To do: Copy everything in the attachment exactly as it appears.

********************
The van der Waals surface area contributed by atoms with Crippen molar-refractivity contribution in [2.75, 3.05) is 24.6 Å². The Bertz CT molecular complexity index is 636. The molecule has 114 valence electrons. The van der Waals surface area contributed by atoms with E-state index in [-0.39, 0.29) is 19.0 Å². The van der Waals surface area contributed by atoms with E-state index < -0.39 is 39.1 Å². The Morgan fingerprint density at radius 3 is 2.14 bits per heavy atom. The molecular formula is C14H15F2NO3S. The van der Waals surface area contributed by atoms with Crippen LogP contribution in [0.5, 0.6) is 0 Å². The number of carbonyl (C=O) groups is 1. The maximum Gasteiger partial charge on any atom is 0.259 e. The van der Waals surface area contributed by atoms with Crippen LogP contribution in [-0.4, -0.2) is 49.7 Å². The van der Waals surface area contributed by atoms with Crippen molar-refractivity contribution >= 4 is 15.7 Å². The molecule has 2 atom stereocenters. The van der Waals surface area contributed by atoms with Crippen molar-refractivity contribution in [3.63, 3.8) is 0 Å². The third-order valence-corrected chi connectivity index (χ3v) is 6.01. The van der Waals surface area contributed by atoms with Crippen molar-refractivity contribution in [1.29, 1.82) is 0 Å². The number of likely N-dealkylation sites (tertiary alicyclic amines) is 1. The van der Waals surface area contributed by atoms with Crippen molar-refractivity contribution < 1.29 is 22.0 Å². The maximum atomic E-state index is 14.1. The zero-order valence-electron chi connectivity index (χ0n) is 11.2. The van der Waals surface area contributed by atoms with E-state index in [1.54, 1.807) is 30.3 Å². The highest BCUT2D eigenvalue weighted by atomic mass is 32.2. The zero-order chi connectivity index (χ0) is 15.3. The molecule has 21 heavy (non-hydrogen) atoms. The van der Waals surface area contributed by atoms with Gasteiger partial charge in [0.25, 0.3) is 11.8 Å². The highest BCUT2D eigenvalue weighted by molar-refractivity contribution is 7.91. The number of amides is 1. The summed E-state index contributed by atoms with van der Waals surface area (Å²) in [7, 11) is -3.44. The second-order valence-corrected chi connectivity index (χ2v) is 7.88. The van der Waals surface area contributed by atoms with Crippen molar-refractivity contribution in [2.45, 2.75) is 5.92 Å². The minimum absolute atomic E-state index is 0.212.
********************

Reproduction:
The van der Waals surface area contributed by atoms with Crippen molar-refractivity contribution in [2.75, 3.05) is 24.6 Å². The Bertz CT molecular complexity index is 636. The molecule has 114 valence electrons. The van der Waals surface area contributed by atoms with E-state index in [-0.39, 0.29) is 19.0 Å². The van der Waals surface area contributed by atoms with E-state index < -0.39 is 39.1 Å². The Morgan fingerprint density at radius 3 is 2.14 bits per heavy atom. The molecular formula is C14H15F2NO3S. The van der Waals surface area contributed by atoms with Crippen LogP contribution in [0.5, 0.6) is 0 Å². The number of carbonyl (C=O) groups is 1. The maximum Gasteiger partial charge on any atom is 0.259 e. The van der Waals surface area contributed by atoms with Crippen LogP contribution in [-0.4, -0.2) is 49.7 Å². The van der Waals surface area contributed by atoms with Crippen molar-refractivity contribution >= 4 is 15.7 Å². The molecule has 2 atom stereocenters. The van der Waals surface area contributed by atoms with Crippen molar-refractivity contribution in [3.63, 3.8) is 0 Å². The third-order valence-corrected chi connectivity index (χ3v) is 6.01. The van der Waals surface area contributed by atoms with Crippen molar-refractivity contribution in [1.29, 1.82) is 0 Å². The number of likely N-dealkylation sites (tertiary alicyclic amines) is 1. The van der Waals surface area contributed by atoms with Crippen molar-refractivity contribution < 1.29 is 22.0 Å². The maximum atomic E-state index is 14.1. The zero-order valence-electron chi connectivity index (χ0n) is 11.2. The van der Waals surface area contributed by atoms with E-state index in [1.54, 1.807) is 30.3 Å². The highest BCUT2D eigenvalue weighted by atomic mass is 32.2. The zero-order chi connectivity index (χ0) is 15.3. The molecule has 21 heavy (non-hydrogen) atoms. The van der Waals surface area contributed by atoms with Gasteiger partial charge in [0.25, 0.3) is 11.8 Å². The highest BCUT2D eigenvalue weighted by molar-refractivity contribution is 7.91. The number of amides is 1. The summed E-state index contributed by atoms with van der Waals surface area (Å²) in [7, 11) is -3.44. The second-order valence-corrected chi connectivity index (χ2v) is 7.88. The van der Waals surface area contributed by atoms with Crippen molar-refractivity contribution in [2.45, 2.75) is 5.92 Å². The minimum absolute atomic E-state index is 0.212.